Step 7 - What Changes Can We Make That Will Result in an Improvement?
We now know what we are trying to accomplish through defining a SMART aim and by using data over time we’ll know whether we reach that aim. The next question is what changes we’ll actually make to bring about the improvement we are seeking.
Notice all we’ve already worked through to get to this point. Probably the most common pitfall the TIPSQI team encounter in the sessions we run is that people have an idea for an intervention from the start, but haven’t taken a step back to think about the problem that intervention is actually looking to solve and how it impacts patients. This results in all eggs being put in one basket – that particular intervention. If that intervention doesn’t work it can be disheartening. As we will discuss, it is better to rapidly test many different approaches on a small scale to figure out what works best.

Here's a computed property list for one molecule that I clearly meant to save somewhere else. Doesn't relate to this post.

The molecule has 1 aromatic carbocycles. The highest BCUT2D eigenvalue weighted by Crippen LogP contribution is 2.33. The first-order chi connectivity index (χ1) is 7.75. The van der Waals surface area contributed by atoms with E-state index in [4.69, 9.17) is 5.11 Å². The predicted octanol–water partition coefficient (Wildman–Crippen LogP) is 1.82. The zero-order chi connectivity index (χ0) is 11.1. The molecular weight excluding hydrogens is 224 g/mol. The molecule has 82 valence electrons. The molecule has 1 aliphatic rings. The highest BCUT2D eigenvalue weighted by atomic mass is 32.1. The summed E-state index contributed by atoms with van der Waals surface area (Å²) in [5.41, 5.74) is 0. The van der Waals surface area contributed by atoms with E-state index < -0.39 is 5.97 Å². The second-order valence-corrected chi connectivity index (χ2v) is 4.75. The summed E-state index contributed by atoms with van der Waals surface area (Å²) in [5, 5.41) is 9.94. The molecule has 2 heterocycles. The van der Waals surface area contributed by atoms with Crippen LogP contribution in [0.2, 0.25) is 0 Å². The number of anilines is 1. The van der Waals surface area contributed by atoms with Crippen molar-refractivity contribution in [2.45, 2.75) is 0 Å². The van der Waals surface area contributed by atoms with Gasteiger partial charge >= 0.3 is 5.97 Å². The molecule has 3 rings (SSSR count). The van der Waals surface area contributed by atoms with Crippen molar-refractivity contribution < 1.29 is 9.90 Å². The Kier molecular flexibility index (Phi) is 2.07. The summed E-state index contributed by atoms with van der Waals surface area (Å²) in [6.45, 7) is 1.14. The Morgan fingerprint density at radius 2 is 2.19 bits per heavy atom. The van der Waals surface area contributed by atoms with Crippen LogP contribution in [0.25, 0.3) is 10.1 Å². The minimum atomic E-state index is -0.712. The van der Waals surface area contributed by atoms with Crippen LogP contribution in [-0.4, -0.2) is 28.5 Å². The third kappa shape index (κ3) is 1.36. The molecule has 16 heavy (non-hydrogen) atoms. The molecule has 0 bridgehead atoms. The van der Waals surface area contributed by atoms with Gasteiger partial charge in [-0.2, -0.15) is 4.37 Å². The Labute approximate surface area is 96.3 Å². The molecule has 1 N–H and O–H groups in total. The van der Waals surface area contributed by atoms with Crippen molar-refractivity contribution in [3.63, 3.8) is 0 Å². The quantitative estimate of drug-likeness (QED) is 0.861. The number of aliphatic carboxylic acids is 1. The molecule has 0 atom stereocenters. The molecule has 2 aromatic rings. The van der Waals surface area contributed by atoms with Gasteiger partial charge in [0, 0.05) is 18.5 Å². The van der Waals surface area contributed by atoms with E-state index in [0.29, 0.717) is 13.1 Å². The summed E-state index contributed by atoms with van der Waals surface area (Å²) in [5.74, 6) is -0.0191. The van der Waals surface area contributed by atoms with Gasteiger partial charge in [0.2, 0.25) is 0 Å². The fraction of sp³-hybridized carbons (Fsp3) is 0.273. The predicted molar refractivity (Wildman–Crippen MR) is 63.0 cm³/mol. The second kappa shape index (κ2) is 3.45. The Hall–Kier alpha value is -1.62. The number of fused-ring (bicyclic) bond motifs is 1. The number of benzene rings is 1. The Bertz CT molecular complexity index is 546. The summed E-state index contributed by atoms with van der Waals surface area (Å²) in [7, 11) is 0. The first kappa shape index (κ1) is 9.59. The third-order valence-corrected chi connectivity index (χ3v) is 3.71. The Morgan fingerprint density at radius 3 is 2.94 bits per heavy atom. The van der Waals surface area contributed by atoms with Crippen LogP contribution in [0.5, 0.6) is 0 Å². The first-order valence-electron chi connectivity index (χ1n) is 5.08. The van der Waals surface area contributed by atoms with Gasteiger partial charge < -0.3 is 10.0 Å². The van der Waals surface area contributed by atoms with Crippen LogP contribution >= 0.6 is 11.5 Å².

A typical situation this misunderstanding is seen in projects revolving around delivering a ‘teaching session’. Having an aim that states “To teach 90% of FY2s how to perform a fascia iliaca block in 3 months” is an average QI project. Having an aim that states “To reduce the average pain score of patients presenting to A&E with confirmed fractured neck of femur by 2 points in 3 months” is a good QI project, where a teaching session on how to perform fascia iliaca blocks could be one of multiple ideas used to meet the aim. Note 2 things, first – how the SMART aim is more directly focused on the patient rather than the staff, and second – how the second aim gives room to try other ideas alongside the teaching session.